Lord Howe Island's Capella Lodge gets a $4 million refurbishment: Travel tips and advice for Australia's most exclusive island

A peculiar event, at least for this day and age, occurs when the Bombardier Dash 8 Q200 touches down at Lord Howe, its approach having included a glimpse of the island's twin peaks that thrust spectacularly from the Tasman Sea like a pair of seriously-marooned bactrian camel humps.

As the prop-job taxis to the apron of a runway, seemingly shorter than your average suburban cul-de-sac, I wait for the customary entreaty from the flight attendant inviting passengers, should mobiles be within reach, to switch them back on.

It's an invitation that never comes. Lord Howe, you see, is among the last of the digital detox paradises. Its meagre population of fewer than 400 souls decided against acquiring mobile coverage (though the island fails the complete digital detox test since a scratchy Wi-Fi connection is possible).

I'm not worried. Really. Largely deprived of electronic distractions – and the associated incessant charging and recharging – I'll be able to concentrate on Lord Howe's almost ludicrously boundless wonders, particularly since it's taken me the good part of a lifetime to get here.

I first became aware of Lord Howe Island as a youngster through the annual visits by Neville Wran, the former NSW Premier, in the 1970s and 1980s. He'd routinely stay at the island's venerable Pinetrees Lodge, swapping his suits for shorts. In his latter sojourns he'd invariably be accompanied by his glamorous wife Jill, also be-shorted.

Yet for years Lord Howe felt to me a little quaint, a Bora Bora for upper-class bogans, as it were, but, as it eventuated, Nifty, as per his memorable moniker, was way ahead of his time in his pining for Pinetrees and the island itself.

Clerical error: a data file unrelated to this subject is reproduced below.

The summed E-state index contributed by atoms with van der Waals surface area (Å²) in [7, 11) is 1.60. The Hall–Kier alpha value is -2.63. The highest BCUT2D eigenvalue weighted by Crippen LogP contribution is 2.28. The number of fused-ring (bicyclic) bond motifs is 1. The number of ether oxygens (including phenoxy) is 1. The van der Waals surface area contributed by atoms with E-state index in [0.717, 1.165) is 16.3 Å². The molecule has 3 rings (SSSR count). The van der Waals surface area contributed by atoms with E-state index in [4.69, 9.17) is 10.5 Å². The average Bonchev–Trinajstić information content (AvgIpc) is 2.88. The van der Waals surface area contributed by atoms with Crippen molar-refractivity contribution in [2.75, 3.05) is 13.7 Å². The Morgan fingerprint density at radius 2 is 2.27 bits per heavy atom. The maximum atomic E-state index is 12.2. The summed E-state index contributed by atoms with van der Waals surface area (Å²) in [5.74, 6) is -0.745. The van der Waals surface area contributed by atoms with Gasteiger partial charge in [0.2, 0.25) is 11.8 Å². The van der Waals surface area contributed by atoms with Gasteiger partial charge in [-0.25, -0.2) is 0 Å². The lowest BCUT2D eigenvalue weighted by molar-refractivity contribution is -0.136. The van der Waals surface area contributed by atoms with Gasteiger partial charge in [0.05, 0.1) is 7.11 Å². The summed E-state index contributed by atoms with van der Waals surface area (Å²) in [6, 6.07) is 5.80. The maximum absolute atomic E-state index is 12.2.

A full two decades later, and with a UNESCO World Heritage listing to boot, Lord Howe finally acquired some real cache, aided in part by the opening of Capella Lodge, an erstwhile Seventh-Day Adventist retreat that last year underwent a $4 million refurbishment.

Today, the nine-room Capella, at a cool $750 a person a night, is Lord Howe's most exclusive lodging with the island – 600 kilometres from Australia's east coast – exclusive in its own right as visitor numbers total just 15,000 a year due to that problematically short runway limiting the size of aircraft able to land.

When they built their retreat the Seventh-Day Adventists, selflessly unto their maker, chose the choicest slice of God-zone for themselves. The modern-day lodge, my home for a few nights, is nestled in a vast and luxuriant thicket of billowing endemic kentia palms, over which loom Lord Howe Island's Mount Gower and Mount Lidgbird, rising to 875 metres and 777 metres respectively.

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From my cushy, split-level, two-bedroom-and-two-bathroom Catalina Suite – named after the Qantas sea-planes that once provided air transportation between Lord Howe Island and the mainland – the twin peaks remind me of the brooding presence of Table Mountain spread out above Cape Town.